Assuming we are relating to system tests, empirical data shows that the effectiveness of unit tests above 80% coverage is decreasing while the complexity significantly increase, I am not aware of any magic number for coverage.
But let's take a step back and analyze your question.
First we need to understand what coverage is. Having one test per requirement doesn't take into consideration ranges and timing for example, measuring the actual code coverage of your system tests is usually not practical and while better it still doesn't guarantee that your business logic is covered.
Next you ask about "what should", to answer that you need to know first why do you care. Do you think that higher coverage is better? why? Hard scripted Tests in general, and automated tests even more, tend to have a "pesticide effect" meaning that they are not really good at finding new issues, and while they are doing a better job finding regressions even this is quite limited to bigger problems.
The last question needed to be answered is the cost of achieving higher coverage (cost means effort, resources, time etc.), writing the first automated test is hard and costly since it requires setting up of a test infrastructure. From there the cost is usually low, especially when adding related tests using the same mechanism, think Selenium and POM- most of the tests are about manipulation and interaction with locators. But the low cost trend stops somewhere when complexity increases, the test's runtime increases or you need a sophisticated infrastructure to simulate special conditions. In a typical Pareto principle the cost of the last added percentages towards 100% will be significantly higher than the lower percentages of coverage.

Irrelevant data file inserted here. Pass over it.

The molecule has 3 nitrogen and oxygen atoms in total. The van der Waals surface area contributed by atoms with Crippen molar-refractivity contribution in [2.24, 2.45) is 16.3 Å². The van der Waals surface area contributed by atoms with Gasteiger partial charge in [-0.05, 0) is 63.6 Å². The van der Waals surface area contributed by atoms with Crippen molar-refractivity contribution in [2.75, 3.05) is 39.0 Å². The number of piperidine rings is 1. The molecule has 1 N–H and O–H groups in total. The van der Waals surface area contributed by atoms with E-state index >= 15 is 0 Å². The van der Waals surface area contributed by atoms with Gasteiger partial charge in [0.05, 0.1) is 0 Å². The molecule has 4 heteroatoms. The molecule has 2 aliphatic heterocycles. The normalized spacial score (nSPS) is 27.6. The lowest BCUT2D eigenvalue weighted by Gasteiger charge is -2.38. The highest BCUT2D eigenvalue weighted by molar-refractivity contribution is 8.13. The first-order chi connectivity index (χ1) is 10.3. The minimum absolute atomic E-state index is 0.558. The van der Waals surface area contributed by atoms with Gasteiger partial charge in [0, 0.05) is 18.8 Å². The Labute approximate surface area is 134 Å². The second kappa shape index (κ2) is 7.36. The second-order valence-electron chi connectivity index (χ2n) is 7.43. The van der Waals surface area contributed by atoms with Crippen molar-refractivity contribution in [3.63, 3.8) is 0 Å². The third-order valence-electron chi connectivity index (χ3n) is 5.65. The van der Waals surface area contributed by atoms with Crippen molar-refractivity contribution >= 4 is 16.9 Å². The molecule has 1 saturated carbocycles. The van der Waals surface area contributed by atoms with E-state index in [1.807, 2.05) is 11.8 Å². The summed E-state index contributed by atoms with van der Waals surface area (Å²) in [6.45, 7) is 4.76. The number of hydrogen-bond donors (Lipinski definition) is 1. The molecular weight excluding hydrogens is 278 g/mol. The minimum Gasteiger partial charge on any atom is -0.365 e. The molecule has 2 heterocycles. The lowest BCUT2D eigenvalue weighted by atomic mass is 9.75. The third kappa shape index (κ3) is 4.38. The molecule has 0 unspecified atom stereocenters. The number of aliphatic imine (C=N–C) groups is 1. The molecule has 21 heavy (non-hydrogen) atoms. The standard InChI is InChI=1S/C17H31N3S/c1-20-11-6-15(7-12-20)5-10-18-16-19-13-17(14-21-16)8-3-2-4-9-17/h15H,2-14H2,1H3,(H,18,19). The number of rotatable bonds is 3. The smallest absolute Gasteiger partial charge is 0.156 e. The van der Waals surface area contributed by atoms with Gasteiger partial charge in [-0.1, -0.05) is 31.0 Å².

Now you are probably asking what should your team do. The answer depends on the structure and way of working in you company and team. A fast pace, Agile team with a new product and few people responsible for automation can be satisfied with few valuable, fast and stable regression tests. A legacy product with a a lot of available test resources might want to achieve higher coverage, I really like the SQlite example with "Millions and millions of test cases"